What came before:
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Jarok showed the three newest sorcerers how to complete the incantation over the cougar he’d captured. He’d already mixed the potion and applied it, and now the three sorcerers held the amulet as they chanted the words to transform the beast into a monster. A mixture of forest plants in the potion would confine the creature to the woods, while the power from the amulet would protect William and allow him to control the creatures.
William stood in the corner of the room, arms crossed in front of his chest. He never let the amulet out of his sight for even a moment. If Jarok didn’t need its magic, he wouldn’t even be allowed to touch it.
Jarok left the others to complete the spell and went to William. “It needs to be done. You’ve spent all your gold, and these people will not work on a promise like I have.”
“Soon,” William said. “Soon there will be enough monsters roaming the forest that none will dare try to escape. Soon I will have enough sorcerers that Maury will not dare challenge me. Soon—”
“No, William. Not soon. The king has already discovered a way to kill the creatures. We cannot make them as fast as he can kill them. It has to be now. We will take the castle tonight.”
William’s eyes darkened, but only for a moment. He let out a deep breath. “You have served me well, Jarok. Tomorrow, when I am king, I will name you my head sorcerer.”
“Among other thigns.”
William chuckled. “Don’t worry. You’ll be properly recompensed.”
Jarok left to inform the sorcerers. The creature they’d conjured appeared to be part cougar with a scorpion’s tail and eagle’s wings. It was still disoriented from the spell, not yet aware of its power or instincts. The sorcerers dragged it outside to release it into the forest.
The old but spacious cottage just sat just inside the tree line. The quarters were cramped and uncomfortable with all the sorcerers William had gathered, but no one dared leave the safety of its walls. The creatures wouldn’t discriminate between their creators and any other prey. Only William was safe. When they left tonight, it would be under his protection.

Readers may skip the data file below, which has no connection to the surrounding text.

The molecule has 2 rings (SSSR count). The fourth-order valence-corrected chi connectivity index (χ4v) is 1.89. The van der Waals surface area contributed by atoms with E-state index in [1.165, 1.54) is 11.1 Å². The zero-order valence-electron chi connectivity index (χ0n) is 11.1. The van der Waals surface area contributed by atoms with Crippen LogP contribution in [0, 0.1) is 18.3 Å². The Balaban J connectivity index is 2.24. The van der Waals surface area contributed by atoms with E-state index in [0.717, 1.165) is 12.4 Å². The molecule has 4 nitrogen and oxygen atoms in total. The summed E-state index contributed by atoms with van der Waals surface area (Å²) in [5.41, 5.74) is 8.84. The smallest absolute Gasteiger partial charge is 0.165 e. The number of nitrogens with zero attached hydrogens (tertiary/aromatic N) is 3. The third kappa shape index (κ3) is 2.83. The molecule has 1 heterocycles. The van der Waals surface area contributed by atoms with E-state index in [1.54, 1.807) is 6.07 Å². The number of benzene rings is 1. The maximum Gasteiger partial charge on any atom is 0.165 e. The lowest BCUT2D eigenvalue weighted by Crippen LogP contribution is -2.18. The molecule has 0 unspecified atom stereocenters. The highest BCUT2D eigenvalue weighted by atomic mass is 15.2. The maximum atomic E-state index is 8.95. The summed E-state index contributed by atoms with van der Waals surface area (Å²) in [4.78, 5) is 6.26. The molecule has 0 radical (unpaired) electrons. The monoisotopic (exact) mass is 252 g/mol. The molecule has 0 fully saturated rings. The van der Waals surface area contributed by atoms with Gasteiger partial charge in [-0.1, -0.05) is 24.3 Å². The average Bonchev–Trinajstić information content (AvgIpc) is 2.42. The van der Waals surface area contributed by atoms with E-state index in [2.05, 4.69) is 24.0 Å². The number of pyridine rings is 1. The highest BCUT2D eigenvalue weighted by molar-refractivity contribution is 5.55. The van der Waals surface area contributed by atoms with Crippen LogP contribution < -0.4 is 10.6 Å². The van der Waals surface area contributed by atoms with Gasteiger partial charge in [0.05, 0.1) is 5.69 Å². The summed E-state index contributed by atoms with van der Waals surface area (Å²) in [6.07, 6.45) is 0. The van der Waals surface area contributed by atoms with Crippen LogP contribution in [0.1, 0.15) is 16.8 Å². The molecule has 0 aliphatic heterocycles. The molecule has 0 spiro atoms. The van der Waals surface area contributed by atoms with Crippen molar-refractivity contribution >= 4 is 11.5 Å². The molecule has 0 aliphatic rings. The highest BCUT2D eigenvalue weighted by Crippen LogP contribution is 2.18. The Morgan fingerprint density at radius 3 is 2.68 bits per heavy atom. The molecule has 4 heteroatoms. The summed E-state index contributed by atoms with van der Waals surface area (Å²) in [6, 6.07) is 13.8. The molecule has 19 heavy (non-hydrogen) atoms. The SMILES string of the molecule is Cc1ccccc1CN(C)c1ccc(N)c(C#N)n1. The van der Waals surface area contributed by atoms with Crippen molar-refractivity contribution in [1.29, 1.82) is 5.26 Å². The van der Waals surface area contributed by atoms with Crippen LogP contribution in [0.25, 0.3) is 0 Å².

Just before dusk, they all gathered in the main room, William in the center of the group, and shuffled through the door. Violet eyes lined the path, the forest echoed with snarls as the troupe made its way the short distance to the meadow beyond the trees. From there, they marched on the castle.
Maury’s army lined the walls, raining arrows down upon them. They’d prepared for this. Each sorcerer had a gift, and each had a job. Some created a barrier to ward off the arrows, while others worked a spell to open the gate, and more used their staffs to fend off the soldiers that tried to push them back.
It could hardly even be called a battle. A mere human army was no match for Jarok’s sorcerers. Once inside, they followed William as he made his way down the long corridor.
A woman peered out from behind a pillar. Jarok glanced at her, wary of danger.
She was just a maid, he saw at once, and she looked terrified. She was no danger. She darted in the opposite direction, a bundle held tightly in her arms.
Something about her made him feel uneasy, as though letting her escape with whatever she’d stolen would change his future, but he pushed the feeling aside. It was just nerves. No need to punish a frightened little girl for taking advantage of the chaos to steal some small comfort for her family.